Heavy snows persist across B.C. ahead of a frigid Christmas chill

·4 min read
Heavy snows persist across B.C. ahead of a frigid Christmas chill
Heavy snows persist across B.C. ahead of a frigid Christmas chill

British Columbia marked the winter solstice in the spirit of the new season this year as a messy system brought heavy rain, freezing rain, heavy alpine snow, and howling winds to parts of the province. While the freezing rain drew to an end on Wednesday morning, heavy snow will continue in the mountains through Thursday. Looking ahead, a blast of cold air could lead to one of the coldest Christmases on record in places like Vancouver. More on the timing and impacts, below.

MUST SEE: Canada's 2021 Holiday Snow Report

THROUGH THURSDAY: DUO SYSTEMS BRING MORE RAIN, FREEZING RAIN AND SNOW BEFORE THE HOLIDAYS

B.C. has been in the midst of not one, but two potent systems, which will merge into one Wednesday morning. As separate lows, they’ve brought a bout of heavy snow, rain and freezing rain across the province.

In terms of rainfall amounts, the Lower Mainland can expect between 30-60 mm of rain through Thursday, with higher totals possible in areas where terrain enhances precipitation rates. 75-100 mm is anticipated for the eastern Fraser Valley, and 50-75 mm is forecast for southwestern Vancouver Island.

BCRAIN
BCRAIN

Meanwhile, widespread winter storm warnings are in place for a slow-moving winter storm will continue to trek across the southern B.C. Interior Wednesday. Snow, at times heavy, will impact travel conditions through to Thursday.

Accumulations of 5-10 cm of snow across parts of the Interior are expected, with even higher totals for the alpine and mountain passes through Thursday (20-50 cm).

BCSNOW
BCSNOW

"Rapidly accumulating snow could make travel difficult over some locations. Visibility may be suddenly reduced at times in heavy snow. Poor weather conditions may contribute to transportation delays," Environment and Climate Change Canada (ECCC) says in the winter storm warning.

In addition to the wintry precipitation, winds will remain blustery through the overnight hours Tuesday and into Wednesday afternoon. Gusts of 50-70 km/h are expected for coastal and Interior regions.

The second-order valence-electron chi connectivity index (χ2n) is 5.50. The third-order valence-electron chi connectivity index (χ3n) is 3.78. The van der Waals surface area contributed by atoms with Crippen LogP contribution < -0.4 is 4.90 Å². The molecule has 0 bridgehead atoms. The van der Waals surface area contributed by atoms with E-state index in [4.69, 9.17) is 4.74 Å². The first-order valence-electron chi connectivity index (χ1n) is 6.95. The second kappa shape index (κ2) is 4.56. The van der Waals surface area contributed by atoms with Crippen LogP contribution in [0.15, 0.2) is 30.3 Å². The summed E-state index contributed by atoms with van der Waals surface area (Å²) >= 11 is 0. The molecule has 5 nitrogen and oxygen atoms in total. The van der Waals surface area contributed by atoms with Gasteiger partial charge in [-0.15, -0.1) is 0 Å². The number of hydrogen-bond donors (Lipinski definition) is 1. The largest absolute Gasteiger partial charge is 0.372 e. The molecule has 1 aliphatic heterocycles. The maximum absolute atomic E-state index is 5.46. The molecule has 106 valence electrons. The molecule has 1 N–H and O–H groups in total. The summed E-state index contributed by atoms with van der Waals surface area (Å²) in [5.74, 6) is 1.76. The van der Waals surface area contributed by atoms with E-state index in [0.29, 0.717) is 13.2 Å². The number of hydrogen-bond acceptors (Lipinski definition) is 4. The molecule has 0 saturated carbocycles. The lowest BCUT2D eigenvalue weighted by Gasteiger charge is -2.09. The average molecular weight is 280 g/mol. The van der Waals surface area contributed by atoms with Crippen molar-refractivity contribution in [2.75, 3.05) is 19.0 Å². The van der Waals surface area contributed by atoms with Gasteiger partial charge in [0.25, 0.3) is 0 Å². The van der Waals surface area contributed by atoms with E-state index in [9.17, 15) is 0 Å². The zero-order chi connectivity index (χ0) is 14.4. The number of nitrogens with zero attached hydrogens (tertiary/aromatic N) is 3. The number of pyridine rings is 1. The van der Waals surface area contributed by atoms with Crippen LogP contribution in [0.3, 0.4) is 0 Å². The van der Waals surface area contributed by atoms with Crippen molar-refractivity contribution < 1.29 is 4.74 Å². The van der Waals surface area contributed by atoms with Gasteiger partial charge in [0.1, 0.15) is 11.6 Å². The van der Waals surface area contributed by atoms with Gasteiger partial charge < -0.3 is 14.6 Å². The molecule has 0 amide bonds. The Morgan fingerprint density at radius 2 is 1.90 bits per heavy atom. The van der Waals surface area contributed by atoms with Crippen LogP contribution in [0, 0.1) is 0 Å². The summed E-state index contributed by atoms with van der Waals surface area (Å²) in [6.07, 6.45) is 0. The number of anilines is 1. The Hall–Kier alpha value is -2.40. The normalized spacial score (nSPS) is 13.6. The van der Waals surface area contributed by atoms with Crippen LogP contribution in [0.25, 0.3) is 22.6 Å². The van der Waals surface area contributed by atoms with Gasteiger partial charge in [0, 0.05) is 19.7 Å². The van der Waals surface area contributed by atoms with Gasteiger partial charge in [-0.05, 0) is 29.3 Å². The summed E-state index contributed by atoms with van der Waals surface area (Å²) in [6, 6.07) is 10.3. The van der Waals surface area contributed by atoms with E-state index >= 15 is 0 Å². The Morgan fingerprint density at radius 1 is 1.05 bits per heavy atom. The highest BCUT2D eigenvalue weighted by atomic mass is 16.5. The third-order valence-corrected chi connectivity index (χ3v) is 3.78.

As a result of the mountain snow, the avalanche danger is elevated across the passes Wednesday. Danger ratings will range from moderate to high.

BCAvalanche
BCAvalanche

LOOKING AHEAD: UNUSUAL AND EXTENDED STRETCH OF ARCTIC AIR WITH POTENTIALLY RECORD BREAKING COLD

Much colder air will spread over Western Canada heading into the Christmas weekend, with an unusual and extended stretch of Arctic air set to blast B.C. The avalanche danger rating will also be heightened by Wednesday, with very unstable layers within the snowpack.

Capture (18)
Capture (18)

While freezing levels for the South Coast will temporarily bump up mid-week with the arrival of the system, freezing levels are forecast to bottom out on Friday and beyond, with daytime high temperatures for Vancouver sitting below freezing for Christmas.

Vancouver actually has the potential of breaking records with this cold. A daytime high of -1°C is currently forecast for Saturday (Christmas Day). The coldest daytime high recorded on Christmas for Vancouver was -1.7°C tied in 1924, 1964 and 1971.

Capture (20)
Capture (20)

This extraordinary stretch of frigid weather expected for the South Coast will continue through the end of the month, with additional opportunities for snow.

Thumbnail courtesy of LMainWeather/Coquitlam/Twitter (@LMainWx).

Check back for the latest forecast across British Columbia.

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